Heidelberg & Komori pass on Graph Expo 2010; KBA, manroland and Presstek to exhibit

Cory Smith

Well-known member
Heidelberg & Komori pass on Graph Expo 2010; KBA, manroland and Presstek to exhibit

Heidelberg & Komori pass on Graph Expo 2010; KBA, manroland and Presstek to exhibit - Printing Industry Analysis from WhatTheyThink
As the 2010 show season begins, the emphasis has shifted increasingly toward digital solutions, including printing equipment as well as workflow. WhatTheyThink spoke with several offset press manufacturers to find out more about their plans for the most significant North American printing show, Graph Expo, scheduled for October 3-6, 2010, at Chicago’s McCormick Place.

Although October seems far in the future, with 2010 barely beginning, both the Graphic Arts Show Company (GASC) and vendors to the industry have been busy planning for the show. The theme this year is The Next Generation of Print. While the show company still positions Graph Expo as a “powerhouse selling show,” it also recognizes that not all attendees will be coming to the show just to buy. The show’s site says, “…everyone WILL be there working together to build something new–forging a creative new path into the future of the graphic communications industry.”

To that end, GASC has once again established several specialty areas that are mini shows within the show, including wide format, mailing & fulfillment, Future Print, Pack Print, GREENspace, and for the first time, a Newspaper Pavilion. GASC’s Chris Price also hints at big changes at McCormick Place to make it more exhibitor-friendly. He says, “A couple of major shows have pulled out of Chicago, heading for less costly venues such as Las Vegas and Orlando. That has caught the attention of many stakeholders in Chicagoland, including the mayor, and opened the door to serious discussions about how the show experience can be restructured to meet today’s more stringent budget requirements on the part of many exhibitors.” Price indicates that about 30 show producers have banded together to work through these issues and have already gained many concessions, including:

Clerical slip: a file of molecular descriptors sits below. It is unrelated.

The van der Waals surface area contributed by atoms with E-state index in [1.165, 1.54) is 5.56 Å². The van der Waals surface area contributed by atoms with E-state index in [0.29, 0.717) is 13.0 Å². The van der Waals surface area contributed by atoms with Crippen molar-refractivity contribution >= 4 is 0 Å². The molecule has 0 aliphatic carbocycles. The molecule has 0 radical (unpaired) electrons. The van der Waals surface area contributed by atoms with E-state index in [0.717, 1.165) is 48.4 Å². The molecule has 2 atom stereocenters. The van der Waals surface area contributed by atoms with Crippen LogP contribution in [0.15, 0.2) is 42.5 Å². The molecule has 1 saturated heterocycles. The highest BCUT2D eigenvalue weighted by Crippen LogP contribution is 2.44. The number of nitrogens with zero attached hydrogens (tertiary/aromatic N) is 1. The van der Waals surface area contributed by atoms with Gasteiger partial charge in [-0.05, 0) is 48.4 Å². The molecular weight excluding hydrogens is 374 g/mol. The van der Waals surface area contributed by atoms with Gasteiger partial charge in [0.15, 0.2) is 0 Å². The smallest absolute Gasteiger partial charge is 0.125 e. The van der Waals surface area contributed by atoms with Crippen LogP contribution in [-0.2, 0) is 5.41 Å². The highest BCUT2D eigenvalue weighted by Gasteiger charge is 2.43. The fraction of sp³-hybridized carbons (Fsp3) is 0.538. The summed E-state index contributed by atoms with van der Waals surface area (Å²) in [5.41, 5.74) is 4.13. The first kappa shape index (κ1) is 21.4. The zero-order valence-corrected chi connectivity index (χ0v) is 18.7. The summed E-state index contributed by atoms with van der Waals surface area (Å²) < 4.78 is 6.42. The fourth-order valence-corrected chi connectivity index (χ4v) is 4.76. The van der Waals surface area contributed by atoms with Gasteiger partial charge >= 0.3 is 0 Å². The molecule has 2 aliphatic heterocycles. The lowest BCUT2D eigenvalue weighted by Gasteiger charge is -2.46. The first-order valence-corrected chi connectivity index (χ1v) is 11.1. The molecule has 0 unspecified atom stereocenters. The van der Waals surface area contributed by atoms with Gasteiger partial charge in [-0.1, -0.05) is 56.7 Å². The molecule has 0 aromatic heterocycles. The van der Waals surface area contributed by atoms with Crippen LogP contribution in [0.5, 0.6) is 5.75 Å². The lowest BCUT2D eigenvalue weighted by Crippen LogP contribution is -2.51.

• A reduction in machinery handling costs of 15%
  • An innovative plan to drive down hotel costs
Price adds, “Everyone recognizes that the McCormick Place model is broken, and I feel good about the progress we are making. There are more substantial changes to come, and we will be making those announcements as agreements are put in place.” Price also conceded that from the show company’s perspective, he expects 2010 to be as difficult as 2009 was, but adds, “We are very optimistic moving forward and are working to ensure we adapt to a changing marketplace. We have been out in the field listening to our various stakeholders and forging many of these changes not only to reduce expenses but to refine our segmentation. We have 11 different market segments we go after now, and we are getting better at targeting our messaging to them. It is not constrained to printing; everyone in the business communications supply chain is affected.”

Price also echoes an earlier WhatTheyThink article, pointing out that exhibitors are often taking a more consultative and educational approach to the structure of their booths, providing attendees with access to best practices and ways they can improve their day-to-day operations. This helps keep exhibitors top of mind when the time is right to buy, as well as bringing valuable intelligence to the industry.
At Print 09, of course, Kodak had no equipment, and many other exhibitors cut back on the equipment they brought to the show due largely to the exigencies of a tough economic climate. WhatTheyThink wondered what this year would bring, especially in the offset segment, where it can be very expensive to transport and install large, multimillion dollar presses for the few days duration of the show. To that end, we spoke to several offset vendors to find out more about their Graph Expo plans.


Heidelberg historically has held the prime spot, Booth 1200, right at the entrance to the South Hall. WhatTheyThink spoke with Tim Henschel, Heidelberg’s Manager of Public Relations, in late January. Henschel told us that the focus at that time was on IPEX, and with a fiscal year that ends in March, budgets for the new fiscal year are not yet in place. “That weighs heavily on where we will be, what we will do and how much exhibit space we will have.” Henschel indicates, however, that Heidelberg has been in discussions with GASC.